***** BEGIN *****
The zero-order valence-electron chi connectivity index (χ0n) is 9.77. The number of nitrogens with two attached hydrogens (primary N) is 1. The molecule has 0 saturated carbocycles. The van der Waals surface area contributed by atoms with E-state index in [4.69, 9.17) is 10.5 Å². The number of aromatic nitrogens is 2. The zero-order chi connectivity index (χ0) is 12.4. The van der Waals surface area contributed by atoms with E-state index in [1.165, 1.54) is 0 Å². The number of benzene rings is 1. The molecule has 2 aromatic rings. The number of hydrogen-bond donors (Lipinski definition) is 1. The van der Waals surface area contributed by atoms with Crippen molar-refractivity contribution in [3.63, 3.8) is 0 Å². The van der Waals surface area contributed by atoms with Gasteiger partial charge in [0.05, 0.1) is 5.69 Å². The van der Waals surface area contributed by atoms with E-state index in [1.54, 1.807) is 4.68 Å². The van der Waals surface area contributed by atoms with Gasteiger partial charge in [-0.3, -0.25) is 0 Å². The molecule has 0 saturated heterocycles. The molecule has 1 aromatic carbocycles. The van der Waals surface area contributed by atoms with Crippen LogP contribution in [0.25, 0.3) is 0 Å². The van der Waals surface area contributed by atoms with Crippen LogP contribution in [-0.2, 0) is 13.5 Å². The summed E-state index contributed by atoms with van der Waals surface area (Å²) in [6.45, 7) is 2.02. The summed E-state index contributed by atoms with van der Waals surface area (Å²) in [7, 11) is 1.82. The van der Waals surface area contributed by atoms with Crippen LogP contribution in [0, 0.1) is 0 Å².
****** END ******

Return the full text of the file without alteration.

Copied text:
The zero-order valence-electron chi connectivity index (χ0n) is 9.77. The number of nitrogens with two attached hydrogens (primary N) is 1. The molecule has 0 saturated carbocycles. The van der Waals surface area contributed by atoms with E-state index in [4.69, 9.17) is 10.5 Å². The number of aromatic nitrogens is 2. The zero-order chi connectivity index (χ0) is 12.4. The van der Waals surface area contributed by atoms with E-state index in [1.165, 1.54) is 0 Å². The number of benzene rings is 1. The molecule has 2 aromatic rings. The number of hydrogen-bond donors (Lipinski definition) is 1. The van der Waals surface area contributed by atoms with Crippen molar-refractivity contribution in [3.63, 3.8) is 0 Å². The van der Waals surface area contributed by atoms with Gasteiger partial charge in [0.05, 0.1) is 5.69 Å². The van der Waals surface area contributed by atoms with E-state index in [1.54, 1.807) is 4.68 Å². The van der Waals surface area contributed by atoms with Gasteiger partial charge in [-0.3, -0.25) is 0 Å². The molecule has 0 saturated heterocycles. The molecule has 1 aromatic carbocycles. The van der Waals surface area contributed by atoms with Crippen LogP contribution in [0.25, 0.3) is 0 Å². The van der Waals surface area contributed by atoms with Crippen LogP contribution in [-0.2, 0) is 13.5 Å². The summed E-state index contributed by atoms with van der Waals surface area (Å²) in [6.45, 7) is 2.02. The summed E-state index contributed by atoms with van der Waals surface area (Å²) in [7, 11) is 1.82. The van der Waals surface area contributed by atoms with Crippen LogP contribution in [0, 0.1) is 0 Å².